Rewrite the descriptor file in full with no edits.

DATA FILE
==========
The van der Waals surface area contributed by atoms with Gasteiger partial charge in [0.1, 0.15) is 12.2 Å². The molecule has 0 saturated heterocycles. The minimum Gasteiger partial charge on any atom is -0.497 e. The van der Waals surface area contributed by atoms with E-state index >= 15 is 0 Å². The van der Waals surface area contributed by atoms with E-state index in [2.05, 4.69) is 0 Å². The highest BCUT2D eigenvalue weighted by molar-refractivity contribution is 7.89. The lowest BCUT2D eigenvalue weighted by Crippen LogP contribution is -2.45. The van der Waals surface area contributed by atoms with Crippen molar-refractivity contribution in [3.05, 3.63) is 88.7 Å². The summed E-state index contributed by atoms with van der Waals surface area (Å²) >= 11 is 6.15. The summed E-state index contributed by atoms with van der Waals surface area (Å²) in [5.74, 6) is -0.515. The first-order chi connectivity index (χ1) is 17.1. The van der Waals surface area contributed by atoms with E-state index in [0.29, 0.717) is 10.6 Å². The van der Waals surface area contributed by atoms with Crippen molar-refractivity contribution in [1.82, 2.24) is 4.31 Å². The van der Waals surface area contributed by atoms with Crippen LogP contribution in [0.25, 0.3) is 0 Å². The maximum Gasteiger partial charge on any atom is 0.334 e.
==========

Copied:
The van der Waals surface area contributed by atoms with Gasteiger partial charge in [0.1, 0.15) is 12.2 Å². The molecule has 0 saturated heterocycles. The minimum Gasteiger partial charge on any atom is -0.497 e. The van der Waals surface area contributed by atoms with E-state index >= 15 is 0 Å². The van der Waals surface area contributed by atoms with E-state index in [2.05, 4.69) is 0 Å². The highest BCUT2D eigenvalue weighted by molar-refractivity contribution is 7.89. The lowest BCUT2D eigenvalue weighted by Crippen LogP contribution is -2.45. The van der Waals surface area contributed by atoms with Crippen molar-refractivity contribution in [3.05, 3.63) is 88.7 Å². The summed E-state index contributed by atoms with van der Waals surface area (Å²) >= 11 is 6.15. The summed E-state index contributed by atoms with van der Waals surface area (Å²) in [5.74, 6) is -0.515. The first-order chi connectivity index (χ1) is 17.1. The van der Waals surface area contributed by atoms with E-state index in [0.29, 0.717) is 10.6 Å². The van der Waals surface area contributed by atoms with Crippen molar-refractivity contribution in [1.82, 2.24) is 4.31 Å². The van der Waals surface area contributed by atoms with Crippen LogP contribution in [0.25, 0.3) is 0 Å². The maximum Gasteiger partial charge on any atom is 0.334 e.